GIPHY / istock / getty

What Is Market Manipulation?

Market manipulation refers to affecting the supply or demand of assets. Whether the stock market is “rigged” can be a loaded question – one that the hyper-volatility of formerly-failing stocks such as GameStop and AMC Entertainment Holdings have us examining in-depth.

🤔 Understanding market manipulation

In 2018, Merritt Fox, Lawrence Glosten, and Gabriel Rauterberg wrote an article on stock market manipulation in the Yale Journal on Regulation. These three scholars – two members of Colombia University, and one of the University of Michigan – wrote that “manipulation may be the most controversial concept in securities law…. [It is] both under-inclusive and overinclusive in comparison to whatever is the ideal baseline.”

In other words, there is no good measure of manipulation in a system with so many moving partners and pieces. As a result, the legal system often appears to miss big players it will struggle to prosecute while homing in on smaller infractions it can successfully penalize on the public stage.

According to, market manipulation is when “someone artificially affects the supply or demand for a security” for personal gain. This “someone” may be an investor or group of investors, the issuing corporation, or a third-party scammer.

Technically, market manipulation is illegal. But some methods are difficult to track, and SEC regulations may be unclear on how to proceed in certain situations. (The GameStop/Wall Street Bets controversy is one such instance.)

Furthermore, some methods of manipulation may be unethical but technically legal, or both ethical and legal but ultimately inequitable. The ease of perpetuation – and level of success – often depends on how much trading power the entity in question maintains.

Unfortunately, individual investors are often the ones who suffer as the result of such activities. With the possible exception of Elon Musk, no one person (or at least, no typical retail investor) has the ability to sway the entire market on a whim…in theory.

What this means for you

Fortunately, the internet has been something of an equalizer for retail investors. While the wealth disparity is a subject for another day, the internet has made it possible for the average investor to access important data, allowing them to make timely, better-informed decisions.

And though the market isn’t rigged by definition, manipulation – legal and otherwise – still occurs from time to time. As a savvy investor, it’s up to you (and your financial advisor) to spot manipulative movements and avoid actions that will lead to your financial downfall.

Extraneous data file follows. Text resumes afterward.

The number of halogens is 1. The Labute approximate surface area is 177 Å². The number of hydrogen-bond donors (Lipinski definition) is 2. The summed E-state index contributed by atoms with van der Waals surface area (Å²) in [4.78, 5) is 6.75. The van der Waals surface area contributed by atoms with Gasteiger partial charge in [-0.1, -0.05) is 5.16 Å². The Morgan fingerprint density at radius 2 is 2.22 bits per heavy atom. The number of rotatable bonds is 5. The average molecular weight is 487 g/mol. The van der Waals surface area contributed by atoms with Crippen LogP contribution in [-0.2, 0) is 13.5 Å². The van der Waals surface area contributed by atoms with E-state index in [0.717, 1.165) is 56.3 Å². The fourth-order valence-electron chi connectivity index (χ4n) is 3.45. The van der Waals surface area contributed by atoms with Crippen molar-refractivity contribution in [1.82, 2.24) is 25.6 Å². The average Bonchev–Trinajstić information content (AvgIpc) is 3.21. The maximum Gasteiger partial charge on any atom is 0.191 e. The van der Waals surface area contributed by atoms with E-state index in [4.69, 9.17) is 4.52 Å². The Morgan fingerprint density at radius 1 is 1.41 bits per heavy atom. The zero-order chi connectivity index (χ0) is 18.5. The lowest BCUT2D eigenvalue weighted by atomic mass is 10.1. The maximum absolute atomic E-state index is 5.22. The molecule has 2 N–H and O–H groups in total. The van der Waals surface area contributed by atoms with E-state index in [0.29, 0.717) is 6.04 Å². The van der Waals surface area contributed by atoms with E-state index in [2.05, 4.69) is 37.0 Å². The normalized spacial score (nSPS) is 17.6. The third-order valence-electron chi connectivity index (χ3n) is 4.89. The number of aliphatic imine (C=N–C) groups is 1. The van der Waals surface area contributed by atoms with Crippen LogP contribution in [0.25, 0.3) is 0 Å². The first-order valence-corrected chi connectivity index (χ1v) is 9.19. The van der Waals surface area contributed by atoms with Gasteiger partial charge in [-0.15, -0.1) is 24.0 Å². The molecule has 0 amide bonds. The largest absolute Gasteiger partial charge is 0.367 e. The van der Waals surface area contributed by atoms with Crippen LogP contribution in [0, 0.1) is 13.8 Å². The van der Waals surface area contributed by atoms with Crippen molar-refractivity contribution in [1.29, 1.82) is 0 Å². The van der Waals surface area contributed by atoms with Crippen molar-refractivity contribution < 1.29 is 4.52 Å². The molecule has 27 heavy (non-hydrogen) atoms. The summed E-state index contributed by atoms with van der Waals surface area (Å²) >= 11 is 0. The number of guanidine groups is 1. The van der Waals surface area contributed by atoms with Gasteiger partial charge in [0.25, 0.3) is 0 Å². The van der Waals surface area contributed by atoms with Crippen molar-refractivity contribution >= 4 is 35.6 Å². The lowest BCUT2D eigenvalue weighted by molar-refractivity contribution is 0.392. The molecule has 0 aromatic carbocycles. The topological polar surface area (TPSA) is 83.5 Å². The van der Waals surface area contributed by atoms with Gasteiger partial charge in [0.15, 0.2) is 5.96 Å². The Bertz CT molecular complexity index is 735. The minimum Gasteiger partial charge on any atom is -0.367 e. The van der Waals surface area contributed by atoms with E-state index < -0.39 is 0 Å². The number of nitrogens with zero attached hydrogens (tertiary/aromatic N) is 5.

One of the more proactive steps you can take is to carefully examine low-volume, microcap, and penny stocks before you invest. Due to less watchful eyes and, in some cases, relaxed trading regulations, these stocks are more susceptible to pump-and-dump and churning schemes.

For similar reasons, it’s ideal to avoid day trading. While making a few pennies per trade can add up in the long run, you’re also more likely to fall prey to market schemes based on rumors or falsely inflated numbers. Taking the time to vet your purchases – and your sources – before investing is the best defense against bad information.

But perhaps the best thing you can do to sidestep manipulative practices is to design a financial plan and stick to it. In very well- or poorly-performing markets, you may often feel pressure to deviate from your goals to avoid short-term pitfalls or ride the wave to riches. But more often than not, waves crash and slumps even out, and you’re left in the same – or worse – position than if you had maintained your course.

Disclosures is the trade name of Quantalytics Holdings, LLC., LLC is a wholly-owned subsidiary of Quantalytics Holdings, LLC ("Quantalytics"). Quantalytics offers automated financial advice tools through Quantalytics Investment Advisors, LLC ("QAI"), an SEC-registered investment advisor. QIA’s investment advisory services are ONLY available only to residents of the United States. Disclosures concerning QIA’s investment advisory services are available on its Form ADV filed with the SEC. The content in this newsletter is for informational purposes only and does not constitute a comprehensive description of's investment advisory services.

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